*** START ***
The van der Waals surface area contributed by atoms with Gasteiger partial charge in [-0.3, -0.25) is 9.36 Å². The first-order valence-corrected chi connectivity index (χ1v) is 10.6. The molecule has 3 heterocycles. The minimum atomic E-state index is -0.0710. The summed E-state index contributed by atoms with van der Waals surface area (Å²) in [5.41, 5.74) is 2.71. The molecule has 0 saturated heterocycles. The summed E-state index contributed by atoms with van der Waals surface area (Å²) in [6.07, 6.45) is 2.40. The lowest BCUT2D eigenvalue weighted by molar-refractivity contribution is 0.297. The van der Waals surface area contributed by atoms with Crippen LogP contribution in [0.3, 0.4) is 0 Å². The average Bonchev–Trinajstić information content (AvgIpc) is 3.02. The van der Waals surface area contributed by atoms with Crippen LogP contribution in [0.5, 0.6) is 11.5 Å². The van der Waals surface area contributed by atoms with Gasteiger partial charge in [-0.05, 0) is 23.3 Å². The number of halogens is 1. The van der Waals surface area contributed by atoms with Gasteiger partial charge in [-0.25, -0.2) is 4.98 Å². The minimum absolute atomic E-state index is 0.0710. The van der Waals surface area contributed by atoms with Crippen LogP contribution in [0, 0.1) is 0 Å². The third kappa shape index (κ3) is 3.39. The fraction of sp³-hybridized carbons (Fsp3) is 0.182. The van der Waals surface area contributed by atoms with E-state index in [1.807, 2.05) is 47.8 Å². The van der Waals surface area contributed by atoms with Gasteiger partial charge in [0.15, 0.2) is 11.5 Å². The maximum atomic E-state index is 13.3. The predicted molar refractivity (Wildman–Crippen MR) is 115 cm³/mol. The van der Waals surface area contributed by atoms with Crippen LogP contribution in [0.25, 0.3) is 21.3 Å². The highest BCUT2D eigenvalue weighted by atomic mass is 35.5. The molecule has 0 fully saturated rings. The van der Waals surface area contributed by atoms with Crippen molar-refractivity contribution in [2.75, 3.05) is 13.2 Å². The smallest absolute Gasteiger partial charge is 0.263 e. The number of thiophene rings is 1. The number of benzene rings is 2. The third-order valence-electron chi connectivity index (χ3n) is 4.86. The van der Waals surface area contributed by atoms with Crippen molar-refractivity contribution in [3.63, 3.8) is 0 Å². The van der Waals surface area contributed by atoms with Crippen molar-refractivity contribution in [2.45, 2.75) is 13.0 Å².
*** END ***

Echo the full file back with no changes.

The van der Waals surface area contributed by atoms with Gasteiger partial charge in [-0.3, -0.25) is 9.36 Å². The first-order valence-corrected chi connectivity index (χ1v) is 10.6. The molecule has 3 heterocycles. The minimum atomic E-state index is -0.0710. The summed E-state index contributed by atoms with van der Waals surface area (Å²) in [5.41, 5.74) is 2.71. The molecule has 0 saturated heterocycles. The summed E-state index contributed by atoms with van der Waals surface area (Å²) in [6.07, 6.45) is 2.40. The lowest BCUT2D eigenvalue weighted by molar-refractivity contribution is 0.297. The van der Waals surface area contributed by atoms with Crippen LogP contribution in [0.3, 0.4) is 0 Å². The average Bonchev–Trinajstić information content (AvgIpc) is 3.02. The van der Waals surface area contributed by atoms with Crippen LogP contribution in [0.5, 0.6) is 11.5 Å². The van der Waals surface area contributed by atoms with Gasteiger partial charge in [-0.05, 0) is 23.3 Å². The number of halogens is 1. The van der Waals surface area contributed by atoms with Gasteiger partial charge in [-0.25, -0.2) is 4.98 Å². The minimum absolute atomic E-state index is 0.0710. The van der Waals surface area contributed by atoms with Crippen LogP contribution in [0, 0.1) is 0 Å². The third kappa shape index (κ3) is 3.39. The fraction of sp³-hybridized carbons (Fsp3) is 0.182. The van der Waals surface area contributed by atoms with E-state index in [1.807, 2.05) is 47.8 Å². The van der Waals surface area contributed by atoms with Gasteiger partial charge in [0.15, 0.2) is 11.5 Å². The maximum atomic E-state index is 13.3. The predicted molar refractivity (Wildman–Crippen MR) is 115 cm³/mol. The van der Waals surface area contributed by atoms with Crippen LogP contribution in [0.25, 0.3) is 21.3 Å². The highest BCUT2D eigenvalue weighted by atomic mass is 35.5. The molecule has 0 fully saturated rings. The van der Waals surface area contributed by atoms with Crippen molar-refractivity contribution in [2.75, 3.05) is 13.2 Å². The smallest absolute Gasteiger partial charge is 0.263 e. The number of thiophene rings is 1. The number of benzene rings is 2. The third-order valence-electron chi connectivity index (χ3n) is 4.86. The van der Waals surface area contributed by atoms with Crippen molar-refractivity contribution in [3.63, 3.8) is 0 Å². The van der Waals surface area contributed by atoms with Crippen molar-refractivity contribution in [2.45, 2.75) is 13.0 Å².